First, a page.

By ditching a rear wheel Morgan are revisiting territory they first trod a century ago, when the company appealed to the newfangled worlds of motoring and biking by fitting tiny little two-seaters with V-twin engines and minimal bodywork. Think of the new Threewheeler, then, as a remake of one of Britain’s oldest automotive adventures.
You’d think that’d make the Threewheeler a frantic bit of fun and it is – but only when you’re happy for it come out to play. Admittedly, it’s not a car you’d ever want to take to Waitrose and if it rains you WILL get wet but for such an outlandish and overt bit of automotive engineering it’s remarkably civil, and it’ll dawdle along as long as you like.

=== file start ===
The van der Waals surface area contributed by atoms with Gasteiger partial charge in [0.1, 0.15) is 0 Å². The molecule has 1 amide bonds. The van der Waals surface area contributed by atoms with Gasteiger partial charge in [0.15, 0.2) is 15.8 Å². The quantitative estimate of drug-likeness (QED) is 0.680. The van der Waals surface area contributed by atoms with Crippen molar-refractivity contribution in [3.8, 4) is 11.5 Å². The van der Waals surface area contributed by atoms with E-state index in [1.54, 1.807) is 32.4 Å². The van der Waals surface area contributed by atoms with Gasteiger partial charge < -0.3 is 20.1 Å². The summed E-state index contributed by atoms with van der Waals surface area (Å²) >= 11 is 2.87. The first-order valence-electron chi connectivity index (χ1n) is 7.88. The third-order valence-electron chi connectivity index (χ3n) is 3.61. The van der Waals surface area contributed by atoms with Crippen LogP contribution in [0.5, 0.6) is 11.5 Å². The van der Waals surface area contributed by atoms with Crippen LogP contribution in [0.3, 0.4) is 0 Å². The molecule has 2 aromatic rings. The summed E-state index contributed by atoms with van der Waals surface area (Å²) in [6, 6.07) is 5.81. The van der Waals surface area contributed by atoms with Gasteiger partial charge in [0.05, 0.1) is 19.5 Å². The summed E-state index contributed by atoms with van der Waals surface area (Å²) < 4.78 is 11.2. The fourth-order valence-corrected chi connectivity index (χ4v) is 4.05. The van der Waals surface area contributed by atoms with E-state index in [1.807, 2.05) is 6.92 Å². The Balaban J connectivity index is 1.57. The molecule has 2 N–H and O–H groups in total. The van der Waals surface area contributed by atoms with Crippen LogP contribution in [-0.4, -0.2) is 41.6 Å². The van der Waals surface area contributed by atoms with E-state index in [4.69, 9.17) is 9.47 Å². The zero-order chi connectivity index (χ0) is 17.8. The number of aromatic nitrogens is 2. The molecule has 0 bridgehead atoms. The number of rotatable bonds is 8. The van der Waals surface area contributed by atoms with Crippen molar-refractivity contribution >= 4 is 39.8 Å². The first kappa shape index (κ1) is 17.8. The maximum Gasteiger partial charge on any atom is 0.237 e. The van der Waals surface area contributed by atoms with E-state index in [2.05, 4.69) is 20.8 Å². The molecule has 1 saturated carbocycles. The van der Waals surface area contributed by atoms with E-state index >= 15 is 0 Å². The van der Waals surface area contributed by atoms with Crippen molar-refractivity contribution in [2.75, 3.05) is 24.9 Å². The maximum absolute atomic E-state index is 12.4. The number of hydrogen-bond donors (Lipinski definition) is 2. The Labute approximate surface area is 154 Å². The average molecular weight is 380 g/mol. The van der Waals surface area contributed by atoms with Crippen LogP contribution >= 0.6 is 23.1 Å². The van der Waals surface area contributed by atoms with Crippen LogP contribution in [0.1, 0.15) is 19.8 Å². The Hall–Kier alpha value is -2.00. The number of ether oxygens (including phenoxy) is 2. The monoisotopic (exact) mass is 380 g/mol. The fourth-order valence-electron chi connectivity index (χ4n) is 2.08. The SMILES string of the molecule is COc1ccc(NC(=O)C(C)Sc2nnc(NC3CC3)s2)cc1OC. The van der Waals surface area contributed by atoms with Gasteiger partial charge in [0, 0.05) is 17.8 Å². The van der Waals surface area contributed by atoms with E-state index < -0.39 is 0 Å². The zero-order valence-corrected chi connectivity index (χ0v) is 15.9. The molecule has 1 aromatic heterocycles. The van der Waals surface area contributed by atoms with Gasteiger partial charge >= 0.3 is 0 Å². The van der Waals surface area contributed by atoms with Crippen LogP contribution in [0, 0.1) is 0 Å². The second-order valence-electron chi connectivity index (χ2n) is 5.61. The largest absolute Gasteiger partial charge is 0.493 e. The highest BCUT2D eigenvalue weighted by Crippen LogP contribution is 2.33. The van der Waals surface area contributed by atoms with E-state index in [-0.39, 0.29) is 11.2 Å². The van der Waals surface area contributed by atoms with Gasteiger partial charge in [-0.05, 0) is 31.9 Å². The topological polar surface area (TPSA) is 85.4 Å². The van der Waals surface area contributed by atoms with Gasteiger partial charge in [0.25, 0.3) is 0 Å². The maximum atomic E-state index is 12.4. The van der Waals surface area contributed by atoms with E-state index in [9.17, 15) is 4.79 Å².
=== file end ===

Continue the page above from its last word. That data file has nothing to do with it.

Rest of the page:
But plant your foot to the floor in just about any gear and the so-bonkers-it’s-brilliant Threewheeler unleashes its considerable firepower in an explosion of noise and speed, which you’re all the more aware of because the wind’s hitting you straight in the face and because absolutely everyone for miles around is looking at you. If they aren’t, they’ll definitely hear you coming.
Despite being friendlier and more manageable than I could’ve have hoped for – at first you’ll wonder where those beautiful wire wheels at the front are, but you get used to it – it is completely unlike anything I’ve driven before. It is a sort of cross between the open-air buzz of a microlight and the vintage style of a Sopwith Camel fighter plane with the deep-throated roar of an old TVR and the sheer punch of a motorbike thrown in.
So it’s my kind of car and – at £30,000 – actually cheaper than the more conventional four-wheelers Morgan fans already know and love.
A full feature on the Threewheeler will appear in the Spring edition of Gr8Life Magazine.